The 2024 Mazda MX-5 is expected to adopt hybrid power before switching solely to electric propulsion.
Japanese manufacturer Mazda has confirmed its Vision Study Model concept is the preview of a battery-electric future for the MX-5 sports-car, but first it is set to adopt hybrid power.
Although Mazda says it has no intention of abandoning petrol engines, Mazda’s CEO Akira Marumoto confirms there is an electric future for the MX-5.
“To achieve carbon neutrality, we will proceed with electrification of those (MX-5) models. And we want to keep the joy of driving that is the essence of the Mazda brand,” Mr Marumoto, told US industry journal Automotive News.
“We will keep evolving that value. We are committed to continuing that.”
Asked directly about the Vision Study Model, which starred in a recent video presentation of the company’s three-phase plan for carbon neutrality – as previously reported by Drive – the top Mazda executive left little room for doubt.
“For me, it looks like the future MX-5. That’s an expression of our commitment to customers that we will keep providing such exciting vehicles,” Mr Marumoto told Automotive News.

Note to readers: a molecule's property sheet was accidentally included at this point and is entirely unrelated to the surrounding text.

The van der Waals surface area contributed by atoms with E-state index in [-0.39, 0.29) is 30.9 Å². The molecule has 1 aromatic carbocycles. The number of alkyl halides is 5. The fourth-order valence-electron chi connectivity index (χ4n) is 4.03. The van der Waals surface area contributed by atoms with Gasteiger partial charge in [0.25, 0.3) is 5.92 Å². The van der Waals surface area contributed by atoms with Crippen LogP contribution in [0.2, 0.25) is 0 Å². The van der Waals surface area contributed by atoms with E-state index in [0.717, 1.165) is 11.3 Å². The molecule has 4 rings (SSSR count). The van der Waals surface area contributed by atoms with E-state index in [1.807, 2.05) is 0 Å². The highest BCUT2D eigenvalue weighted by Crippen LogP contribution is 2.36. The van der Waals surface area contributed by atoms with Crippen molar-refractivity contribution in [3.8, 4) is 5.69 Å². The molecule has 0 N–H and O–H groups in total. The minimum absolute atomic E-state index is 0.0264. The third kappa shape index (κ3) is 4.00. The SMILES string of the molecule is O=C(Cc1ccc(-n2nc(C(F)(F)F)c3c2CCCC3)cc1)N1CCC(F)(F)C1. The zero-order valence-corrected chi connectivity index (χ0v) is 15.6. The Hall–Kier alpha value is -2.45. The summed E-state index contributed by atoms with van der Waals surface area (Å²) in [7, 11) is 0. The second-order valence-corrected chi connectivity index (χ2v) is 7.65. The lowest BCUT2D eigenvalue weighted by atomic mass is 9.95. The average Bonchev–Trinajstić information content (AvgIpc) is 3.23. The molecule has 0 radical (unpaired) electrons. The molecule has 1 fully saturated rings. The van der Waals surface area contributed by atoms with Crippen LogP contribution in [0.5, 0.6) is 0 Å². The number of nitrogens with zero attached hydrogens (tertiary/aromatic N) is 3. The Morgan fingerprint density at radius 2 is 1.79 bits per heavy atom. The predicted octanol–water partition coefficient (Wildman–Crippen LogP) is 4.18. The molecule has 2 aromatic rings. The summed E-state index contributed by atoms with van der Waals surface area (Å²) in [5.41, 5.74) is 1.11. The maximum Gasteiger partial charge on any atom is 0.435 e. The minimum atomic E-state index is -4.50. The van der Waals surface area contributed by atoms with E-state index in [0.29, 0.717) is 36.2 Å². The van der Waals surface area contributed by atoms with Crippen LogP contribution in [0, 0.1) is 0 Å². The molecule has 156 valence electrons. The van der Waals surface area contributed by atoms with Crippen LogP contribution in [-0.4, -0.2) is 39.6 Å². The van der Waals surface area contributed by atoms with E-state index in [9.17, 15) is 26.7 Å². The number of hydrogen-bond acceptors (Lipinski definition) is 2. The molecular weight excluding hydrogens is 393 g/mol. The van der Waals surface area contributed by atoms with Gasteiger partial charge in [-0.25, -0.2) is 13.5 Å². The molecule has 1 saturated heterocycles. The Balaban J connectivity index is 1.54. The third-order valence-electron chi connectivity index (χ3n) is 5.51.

It is unclear whether Mr Marumoto was talking about the next Mazda MX-5 due in 2024 – or the generation that comes after that.
Mazda sources indicate the next Mazda MX-5 (expected to be codenamed NE or NG) is likely to have a hybrid system – as previously reported by Drive – while research continues into a solely battery-electric model.
Meantime Mr Marumoto told Automotive News Mazda would not commit to an end date for petrol engines as it investigates hydrogen and sustainable fuels.
“Why would we close a route of technological innovation by saying we’re going to go 100 per cent EV (electric vehicle)? We should explore a variety of options. We are still in that kind of phase today,” he told the US publication.
“We have to ask why we are making EVs. The answer is to achieve a carbon-neutral society.
“Compared with two years ago, customers’ acceptance of EVs has really increased more than we expected. I’m sure EV volume will continue to increase. But I can’t predict the timeline of EV penetration because there are so many uncertainties.“
Mr Marumoto said Mazda is going back to basics for its latest electric research and planning.
“We have just started the research, so we can’t make a judgment yet. But we are doing research in chemical reaction because we want to understand the control technology.
“If we want the best battery control technologies, we need to understand the chemical mechanisms.”
“We use trucks to transport things within the company. For example, we mass produce engines here in Hiroshima (Japan) and transfer them to the Hofu assembly plant in Yamaguchi.
“We envision using carbon neutral fuel in that kind of transportation” Mr Marumoto said.